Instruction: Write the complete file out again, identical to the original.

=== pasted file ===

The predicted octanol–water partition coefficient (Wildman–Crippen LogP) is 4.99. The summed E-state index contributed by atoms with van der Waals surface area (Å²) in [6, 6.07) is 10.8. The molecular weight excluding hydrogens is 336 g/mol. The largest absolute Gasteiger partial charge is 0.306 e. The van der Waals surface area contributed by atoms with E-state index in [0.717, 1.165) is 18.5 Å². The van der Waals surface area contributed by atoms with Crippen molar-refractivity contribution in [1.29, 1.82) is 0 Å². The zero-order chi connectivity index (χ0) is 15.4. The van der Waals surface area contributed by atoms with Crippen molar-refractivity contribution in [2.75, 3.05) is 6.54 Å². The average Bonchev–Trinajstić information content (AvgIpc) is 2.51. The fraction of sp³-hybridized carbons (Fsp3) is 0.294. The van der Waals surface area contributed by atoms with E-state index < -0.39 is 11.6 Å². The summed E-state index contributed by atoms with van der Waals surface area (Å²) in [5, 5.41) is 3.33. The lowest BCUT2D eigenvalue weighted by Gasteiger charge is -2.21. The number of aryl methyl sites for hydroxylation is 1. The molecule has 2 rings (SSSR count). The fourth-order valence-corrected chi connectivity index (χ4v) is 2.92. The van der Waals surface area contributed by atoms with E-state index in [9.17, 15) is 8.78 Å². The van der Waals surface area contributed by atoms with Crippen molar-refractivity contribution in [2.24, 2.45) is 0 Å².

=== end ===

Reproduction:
The predicted octanol–water partition coefficient (Wildman–Crippen LogP) is 4.99. The summed E-state index contributed by atoms with van der Waals surface area (Å²) in [6, 6.07) is 10.8. The molecular weight excluding hydrogens is 336 g/mol. The largest absolute Gasteiger partial charge is 0.306 e. The van der Waals surface area contributed by atoms with E-state index in [0.717, 1.165) is 18.5 Å². The van der Waals surface area contributed by atoms with Crippen molar-refractivity contribution in [1.29, 1.82) is 0 Å². The zero-order chi connectivity index (χ0) is 15.4. The van der Waals surface area contributed by atoms with Crippen molar-refractivity contribution in [2.75, 3.05) is 6.54 Å². The average Bonchev–Trinajstić information content (AvgIpc) is 2.51. The fraction of sp³-hybridized carbons (Fsp3) is 0.294. The van der Waals surface area contributed by atoms with E-state index < -0.39 is 11.6 Å². The summed E-state index contributed by atoms with van der Waals surface area (Å²) in [5, 5.41) is 3.33. The lowest BCUT2D eigenvalue weighted by Gasteiger charge is -2.21. The number of aryl methyl sites for hydroxylation is 1. The molecule has 2 rings (SSSR count). The fourth-order valence-corrected chi connectivity index (χ4v) is 2.92. The van der Waals surface area contributed by atoms with E-state index in [9.17, 15) is 8.78 Å². The van der Waals surface area contributed by atoms with Crippen molar-refractivity contribution in [2.24, 2.45) is 0 Å².